The curse of Sudan’s gold: Why one of the world’s poorest countries fails to profit from vast reserves

The extraction industry is growing and fueling the conflict between the country’s rival generals, as well as aiding Russia’s war effort in Ukraine. But much of it is being smuggled out, depriving the state of much-needed revenue

oro Sudán
Gold bars, allegedly smuggled and seized by Sudan's Rapid Support Forces in Khartoum in 2019.Mohamed Nureldin Abdallah (Reuters)
Patricia R. Blanco

The rise of gold mining in Sudan, which has become Africa’s third largest producer of the precious mineral over the last decade, has gone hand in hand with the growth of poverty in a country that ranks 172nd in the United Nations Human Development Index (out of a total of 191 nations). While Sudanese authorities announced in January that a record production had been achieved in 2022, the World Bank’s economic indicators pointed to a very different mark for this country located in the Horn of Africa: the percentage of the population below the poverty threshold had risen steadily from 15.3% in 2014 to 32.9% in 2022. That is to say, right now around 15 million people are living on less than $2.15 (€1.96) a day.

Although the gold industry does not explain by itself the impoverishment of Sudan, the battle over its control is fueling the current conflict between the Sudanese army and the main paramilitary organization, the Rapid Support Forces (RSF), for whom gold has become one of its main sources of funding. At least 604 people have died and another 5,127 have been injured since a fresh confrontation broke out on April 15, according to the World Health Organization (WHO).

No one knows exactly how much gold is being extracted in Sudan. The industry began to gain traction following the secession of South Sudan in 2011, as a way to compensate for the two-thirds of oil wells that Khartoum lost with the independence of the south of the territory. Although available figures are confusing, they do offer a dimension of the mineral’s economic potential. In January, the director of the General Administration for the Supervision and Control of Production Companies, Alaeldin Ali, stated at a media conference that the country had achieved a new extraction record, having exceeded its best production by one ton and 611 kilograms. The previous record was set in 2017 with 107 tons. In other words, last year’s extraction would have been around 109 tons, according to these official calculations. The Sudanese Resources Company announced in April that the export of gold, to the tune of around 41.8 tons, had brought in revenue of about $2 billion (€1.8 billion) in 2022.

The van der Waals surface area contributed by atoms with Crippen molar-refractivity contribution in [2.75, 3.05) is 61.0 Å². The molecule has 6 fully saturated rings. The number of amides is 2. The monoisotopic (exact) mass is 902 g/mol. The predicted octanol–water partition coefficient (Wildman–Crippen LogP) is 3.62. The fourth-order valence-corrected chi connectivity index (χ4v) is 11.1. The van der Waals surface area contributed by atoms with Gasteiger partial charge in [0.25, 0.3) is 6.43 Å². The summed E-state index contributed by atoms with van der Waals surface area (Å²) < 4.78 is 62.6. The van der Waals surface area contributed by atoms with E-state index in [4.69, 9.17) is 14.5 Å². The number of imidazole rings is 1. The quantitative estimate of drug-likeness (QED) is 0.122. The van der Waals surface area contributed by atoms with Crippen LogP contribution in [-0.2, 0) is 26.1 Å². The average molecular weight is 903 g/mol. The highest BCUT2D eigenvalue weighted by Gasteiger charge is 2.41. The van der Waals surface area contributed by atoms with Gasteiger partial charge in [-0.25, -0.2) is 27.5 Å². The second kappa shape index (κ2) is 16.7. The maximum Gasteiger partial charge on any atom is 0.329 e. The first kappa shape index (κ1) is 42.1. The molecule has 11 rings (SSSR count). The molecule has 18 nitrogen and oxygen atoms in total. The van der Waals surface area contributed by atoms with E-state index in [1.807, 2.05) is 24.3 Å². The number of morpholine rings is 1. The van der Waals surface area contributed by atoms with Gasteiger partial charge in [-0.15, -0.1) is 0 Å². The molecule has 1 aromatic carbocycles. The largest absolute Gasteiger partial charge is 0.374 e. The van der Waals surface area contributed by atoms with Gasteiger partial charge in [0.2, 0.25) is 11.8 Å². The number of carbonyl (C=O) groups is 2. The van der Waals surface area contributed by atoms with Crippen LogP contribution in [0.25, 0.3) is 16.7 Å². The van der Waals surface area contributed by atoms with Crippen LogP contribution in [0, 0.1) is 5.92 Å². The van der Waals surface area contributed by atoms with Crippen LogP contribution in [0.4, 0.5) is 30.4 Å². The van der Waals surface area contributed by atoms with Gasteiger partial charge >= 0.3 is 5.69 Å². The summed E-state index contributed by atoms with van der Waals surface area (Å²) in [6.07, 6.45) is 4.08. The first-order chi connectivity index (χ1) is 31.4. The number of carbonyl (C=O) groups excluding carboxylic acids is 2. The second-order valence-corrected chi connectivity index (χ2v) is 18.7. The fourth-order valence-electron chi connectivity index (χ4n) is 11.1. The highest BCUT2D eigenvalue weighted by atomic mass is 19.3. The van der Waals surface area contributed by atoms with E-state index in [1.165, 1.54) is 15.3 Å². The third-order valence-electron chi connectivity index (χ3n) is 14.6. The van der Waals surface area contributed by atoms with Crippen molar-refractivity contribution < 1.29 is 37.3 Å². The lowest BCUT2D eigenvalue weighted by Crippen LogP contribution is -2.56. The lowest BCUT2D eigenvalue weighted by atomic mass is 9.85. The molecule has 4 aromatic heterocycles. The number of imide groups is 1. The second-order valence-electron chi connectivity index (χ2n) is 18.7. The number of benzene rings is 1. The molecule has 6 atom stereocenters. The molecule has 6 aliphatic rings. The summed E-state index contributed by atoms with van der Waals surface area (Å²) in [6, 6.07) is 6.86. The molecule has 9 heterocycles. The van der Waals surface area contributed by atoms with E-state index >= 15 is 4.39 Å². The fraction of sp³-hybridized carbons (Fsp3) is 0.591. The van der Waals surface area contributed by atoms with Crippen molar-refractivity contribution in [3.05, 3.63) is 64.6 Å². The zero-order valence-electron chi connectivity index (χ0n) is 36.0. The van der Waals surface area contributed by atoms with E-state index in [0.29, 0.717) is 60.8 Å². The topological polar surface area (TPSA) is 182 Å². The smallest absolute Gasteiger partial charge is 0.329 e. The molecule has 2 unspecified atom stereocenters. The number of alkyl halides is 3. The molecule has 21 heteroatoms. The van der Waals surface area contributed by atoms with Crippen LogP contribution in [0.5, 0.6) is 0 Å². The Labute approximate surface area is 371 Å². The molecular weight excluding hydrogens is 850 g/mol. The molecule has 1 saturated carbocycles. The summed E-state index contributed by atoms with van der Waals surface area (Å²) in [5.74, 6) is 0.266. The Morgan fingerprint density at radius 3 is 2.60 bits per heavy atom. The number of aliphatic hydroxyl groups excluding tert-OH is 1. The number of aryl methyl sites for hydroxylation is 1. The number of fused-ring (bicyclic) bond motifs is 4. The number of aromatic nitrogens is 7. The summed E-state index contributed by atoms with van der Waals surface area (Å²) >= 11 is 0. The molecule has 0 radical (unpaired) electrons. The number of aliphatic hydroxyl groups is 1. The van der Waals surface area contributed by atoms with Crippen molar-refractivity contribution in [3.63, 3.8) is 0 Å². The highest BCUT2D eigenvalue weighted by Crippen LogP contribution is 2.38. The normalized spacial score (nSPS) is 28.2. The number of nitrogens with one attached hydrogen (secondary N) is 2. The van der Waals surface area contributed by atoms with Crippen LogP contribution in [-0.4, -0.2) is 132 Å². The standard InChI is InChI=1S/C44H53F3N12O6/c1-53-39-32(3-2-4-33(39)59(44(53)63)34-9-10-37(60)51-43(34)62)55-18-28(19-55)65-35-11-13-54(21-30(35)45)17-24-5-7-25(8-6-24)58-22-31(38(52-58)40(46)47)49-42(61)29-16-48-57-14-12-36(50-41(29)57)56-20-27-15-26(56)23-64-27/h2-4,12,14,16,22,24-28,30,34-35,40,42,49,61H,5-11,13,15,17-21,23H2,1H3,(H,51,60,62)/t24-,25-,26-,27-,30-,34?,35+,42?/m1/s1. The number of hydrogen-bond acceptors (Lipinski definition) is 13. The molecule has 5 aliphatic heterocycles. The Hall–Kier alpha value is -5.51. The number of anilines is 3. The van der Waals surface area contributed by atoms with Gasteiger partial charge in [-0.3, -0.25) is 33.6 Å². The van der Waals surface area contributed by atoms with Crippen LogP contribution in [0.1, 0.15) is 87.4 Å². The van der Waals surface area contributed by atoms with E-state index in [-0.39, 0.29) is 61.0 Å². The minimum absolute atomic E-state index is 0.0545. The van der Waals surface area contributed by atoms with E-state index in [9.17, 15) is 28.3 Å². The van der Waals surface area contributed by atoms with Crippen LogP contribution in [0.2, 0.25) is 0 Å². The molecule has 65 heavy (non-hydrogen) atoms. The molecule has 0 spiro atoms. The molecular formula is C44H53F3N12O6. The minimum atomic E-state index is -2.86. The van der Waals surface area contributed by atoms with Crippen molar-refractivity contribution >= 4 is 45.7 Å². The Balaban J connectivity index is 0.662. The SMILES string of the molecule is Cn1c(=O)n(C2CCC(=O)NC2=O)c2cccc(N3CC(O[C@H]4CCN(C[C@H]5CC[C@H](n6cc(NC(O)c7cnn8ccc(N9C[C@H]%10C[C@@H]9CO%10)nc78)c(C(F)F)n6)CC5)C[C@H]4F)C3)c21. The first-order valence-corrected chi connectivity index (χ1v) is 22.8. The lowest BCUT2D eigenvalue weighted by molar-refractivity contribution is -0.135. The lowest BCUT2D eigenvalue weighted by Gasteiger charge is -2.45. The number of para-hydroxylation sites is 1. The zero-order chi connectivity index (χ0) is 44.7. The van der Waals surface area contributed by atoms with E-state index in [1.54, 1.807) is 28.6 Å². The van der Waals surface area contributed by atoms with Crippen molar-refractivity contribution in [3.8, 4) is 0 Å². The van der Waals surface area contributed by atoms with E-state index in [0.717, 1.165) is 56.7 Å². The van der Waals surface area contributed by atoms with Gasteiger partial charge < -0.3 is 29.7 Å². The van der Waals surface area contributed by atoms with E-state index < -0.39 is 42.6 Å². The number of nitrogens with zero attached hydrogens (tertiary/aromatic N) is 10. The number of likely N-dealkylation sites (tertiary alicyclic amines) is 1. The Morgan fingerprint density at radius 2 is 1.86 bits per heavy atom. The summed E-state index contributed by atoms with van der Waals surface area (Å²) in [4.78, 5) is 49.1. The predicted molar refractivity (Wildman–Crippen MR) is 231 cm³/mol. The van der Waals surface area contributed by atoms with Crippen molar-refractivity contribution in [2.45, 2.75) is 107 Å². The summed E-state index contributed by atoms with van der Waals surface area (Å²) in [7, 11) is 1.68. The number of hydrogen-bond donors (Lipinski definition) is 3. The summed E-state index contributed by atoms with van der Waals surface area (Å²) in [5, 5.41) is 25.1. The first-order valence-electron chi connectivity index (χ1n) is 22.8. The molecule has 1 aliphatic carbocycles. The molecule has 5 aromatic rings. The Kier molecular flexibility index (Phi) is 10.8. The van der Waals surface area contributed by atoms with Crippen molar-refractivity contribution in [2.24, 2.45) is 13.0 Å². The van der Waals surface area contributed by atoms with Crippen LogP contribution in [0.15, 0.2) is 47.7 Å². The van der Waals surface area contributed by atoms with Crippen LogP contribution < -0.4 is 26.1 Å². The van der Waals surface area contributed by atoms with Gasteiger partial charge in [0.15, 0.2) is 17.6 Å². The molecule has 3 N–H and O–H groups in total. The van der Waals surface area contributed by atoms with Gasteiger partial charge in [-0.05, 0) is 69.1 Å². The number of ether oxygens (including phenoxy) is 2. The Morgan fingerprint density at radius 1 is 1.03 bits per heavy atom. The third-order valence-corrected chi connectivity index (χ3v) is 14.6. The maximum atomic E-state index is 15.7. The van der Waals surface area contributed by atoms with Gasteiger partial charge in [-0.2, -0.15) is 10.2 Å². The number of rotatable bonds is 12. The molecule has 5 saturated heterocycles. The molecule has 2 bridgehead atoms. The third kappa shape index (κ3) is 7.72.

None of these figures include the gold that gets smuggled out of the country. “The Central Bank of Sudan has recognized that [mineral] smuggling is a major problem in the country,” says Denise Sprimont-Vasquez, an analyst at the Center for Advanced Defense Studies (C4ADS). This expert points to the gold extraction companies controlled by the Rapid Support Forces, led by Mohamed Hamdan Dagalo, Hemedti, as one of the actors responsible for this looting. The other faction, the national army led by General Abdel Fattah al-Burhan, exploits other economic sectors of the country. And then there is the Wagner Group, a shady organization of Russian mercenaries with ties to the Kremlin, whom the United States and the European Union accuse of exploiting Sudanese gold through shell companies. In January of this year, it was revealed that three Russian citizens had been arrested for smuggling gold out of Sudan, recalls Sprimont-Vasquez.

Nor does the Sudanese state have the capacity to account for the gold extracted through artisanal mining methods, which according to the C4ADS analyst represents 85% of the country’s total. “As this activity is mainly informal, it is unlikely that it will be covered by official statistics,” she adds.

Two men pan for gold in Sudan, near Khartoum.Eric Lafforgue